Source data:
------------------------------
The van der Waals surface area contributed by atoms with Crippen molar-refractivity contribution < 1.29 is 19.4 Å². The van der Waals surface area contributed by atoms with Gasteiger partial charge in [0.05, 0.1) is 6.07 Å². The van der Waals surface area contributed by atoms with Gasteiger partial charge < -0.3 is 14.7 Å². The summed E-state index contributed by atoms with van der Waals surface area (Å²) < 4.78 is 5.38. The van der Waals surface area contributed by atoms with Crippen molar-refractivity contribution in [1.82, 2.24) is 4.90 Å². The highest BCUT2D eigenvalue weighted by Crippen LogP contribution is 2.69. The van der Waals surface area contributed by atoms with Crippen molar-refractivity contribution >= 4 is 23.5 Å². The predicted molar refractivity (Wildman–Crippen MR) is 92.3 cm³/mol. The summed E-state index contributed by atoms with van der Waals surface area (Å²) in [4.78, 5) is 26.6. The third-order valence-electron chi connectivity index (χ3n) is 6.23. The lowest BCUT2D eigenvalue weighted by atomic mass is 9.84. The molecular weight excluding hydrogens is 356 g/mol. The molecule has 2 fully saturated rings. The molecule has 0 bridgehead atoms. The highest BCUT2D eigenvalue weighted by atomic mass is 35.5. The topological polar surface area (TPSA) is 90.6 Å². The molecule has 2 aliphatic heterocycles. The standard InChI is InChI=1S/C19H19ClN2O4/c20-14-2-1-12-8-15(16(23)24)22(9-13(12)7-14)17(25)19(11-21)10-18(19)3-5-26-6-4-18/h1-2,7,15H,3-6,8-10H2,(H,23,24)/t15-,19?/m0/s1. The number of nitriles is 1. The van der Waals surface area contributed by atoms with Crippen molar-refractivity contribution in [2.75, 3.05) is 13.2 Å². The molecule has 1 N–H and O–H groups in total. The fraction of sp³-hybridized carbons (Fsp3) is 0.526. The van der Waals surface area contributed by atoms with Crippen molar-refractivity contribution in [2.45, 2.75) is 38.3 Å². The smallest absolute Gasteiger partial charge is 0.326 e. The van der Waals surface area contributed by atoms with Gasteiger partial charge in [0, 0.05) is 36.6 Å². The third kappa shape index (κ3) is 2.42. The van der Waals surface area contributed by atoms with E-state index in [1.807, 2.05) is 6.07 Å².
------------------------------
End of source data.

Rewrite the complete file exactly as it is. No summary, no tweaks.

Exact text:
The van der Waals surface area contributed by atoms with Crippen molar-refractivity contribution < 1.29 is 19.4 Å². The van der Waals surface area contributed by atoms with Gasteiger partial charge in [0.05, 0.1) is 6.07 Å². The van der Waals surface area contributed by atoms with Gasteiger partial charge < -0.3 is 14.7 Å². The summed E-state index contributed by atoms with van der Waals surface area (Å²) < 4.78 is 5.38. The van der Waals surface area contributed by atoms with Crippen molar-refractivity contribution in [1.82, 2.24) is 4.90 Å². The highest BCUT2D eigenvalue weighted by Crippen LogP contribution is 2.69. The van der Waals surface area contributed by atoms with Crippen molar-refractivity contribution >= 4 is 23.5 Å². The predicted molar refractivity (Wildman–Crippen MR) is 92.3 cm³/mol. The summed E-state index contributed by atoms with van der Waals surface area (Å²) in [4.78, 5) is 26.6. The third-order valence-electron chi connectivity index (χ3n) is 6.23. The lowest BCUT2D eigenvalue weighted by atomic mass is 9.84. The molecular weight excluding hydrogens is 356 g/mol. The molecule has 2 fully saturated rings. The molecule has 0 bridgehead atoms. The highest BCUT2D eigenvalue weighted by atomic mass is 35.5. The topological polar surface area (TPSA) is 90.6 Å². The molecule has 2 aliphatic heterocycles. The standard InChI is InChI=1S/C19H19ClN2O4/c20-14-2-1-12-8-15(16(23)24)22(9-13(12)7-14)17(25)19(11-21)10-18(19)3-5-26-6-4-18/h1-2,7,15H,3-6,8-10H2,(H,23,24)/t15-,19?/m0/s1. The number of nitriles is 1. The van der Waals surface area contributed by atoms with Crippen molar-refractivity contribution in [2.75, 3.05) is 13.2 Å². The molecule has 1 N–H and O–H groups in total. The fraction of sp³-hybridized carbons (Fsp3) is 0.526. The van der Waals surface area contributed by atoms with Crippen molar-refractivity contribution in [2.45, 2.75) is 38.3 Å². The smallest absolute Gasteiger partial charge is 0.326 e. The van der Waals surface area contributed by atoms with Gasteiger partial charge in [0, 0.05) is 36.6 Å². The third kappa shape index (κ3) is 2.42. The van der Waals surface area contributed by atoms with E-state index in [1.807, 2.05) is 6.07 Å².